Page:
The title Entropvisions is in homage to my mother, the poet and art critic, Harriet Zinnes. In 1990 New Directions published a collection of her poems titled Entropisms, a word she made-up combining entropy - the tendency toward disorder - and tropism - the growth towards or away from a stimulus. Similarly, my short reviews combine entropy and tropism by suggesting growth towards a vision of art from the chaos of the art world. Through the back door, my title also pays homage to my physicist father, Irving Zinnes, whose long discussions with my mom got her thinking about entropy and tropism in the first place.

Kamini Avril at Bowery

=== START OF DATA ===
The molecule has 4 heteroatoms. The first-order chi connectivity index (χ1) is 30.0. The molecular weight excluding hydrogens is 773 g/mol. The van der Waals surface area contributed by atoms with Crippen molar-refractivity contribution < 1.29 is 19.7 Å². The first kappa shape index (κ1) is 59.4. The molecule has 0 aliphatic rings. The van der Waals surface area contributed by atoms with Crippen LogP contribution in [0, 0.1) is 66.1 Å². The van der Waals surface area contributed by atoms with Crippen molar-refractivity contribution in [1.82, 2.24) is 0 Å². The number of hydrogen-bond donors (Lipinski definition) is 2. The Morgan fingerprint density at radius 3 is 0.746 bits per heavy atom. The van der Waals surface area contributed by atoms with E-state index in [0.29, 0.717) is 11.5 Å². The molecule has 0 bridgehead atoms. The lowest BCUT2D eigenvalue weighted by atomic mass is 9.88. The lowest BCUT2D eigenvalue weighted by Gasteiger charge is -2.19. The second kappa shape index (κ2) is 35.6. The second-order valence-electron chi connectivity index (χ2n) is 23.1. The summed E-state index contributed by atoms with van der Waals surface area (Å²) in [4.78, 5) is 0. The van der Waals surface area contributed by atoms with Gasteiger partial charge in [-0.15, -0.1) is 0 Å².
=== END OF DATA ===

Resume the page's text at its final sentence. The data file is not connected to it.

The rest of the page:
Kamini Pamela Avril understands the movement of color. She understands the space of wind and the light of air as they breathe through the limbs of trees. She understands the power of memory to extract the feeling of place, to turn nature into metaphor, to explore her love of paint through a process of discovery of form. Before making this series, Kamini painted fables with fairy tale atmospheres where figures merge and morph from twisted landscapes of color, and now, with bravura and confidence, Kamini has turned trees into majestic beings where fantasy still seems to lurk, as the sky and air and bark merge, separate, move forward into our world and back into theirs, where mystery hides as tree branches weave webs of space and light, memory and pure artistic instinct. These large paintings, and a few large drawings, were inspired by Kamini’s keen eye of constant observation, but their real magic burst out in the alchemy of her indoor studio. Along with smaller paintings made completely from observation, the large, powerful paintings and drawings of imaginary trees can be viewed at Bowery Gallery until Nov 25. This Saturday, Nov. 18, Kamini will be giving a talk at the gallery at 3pm.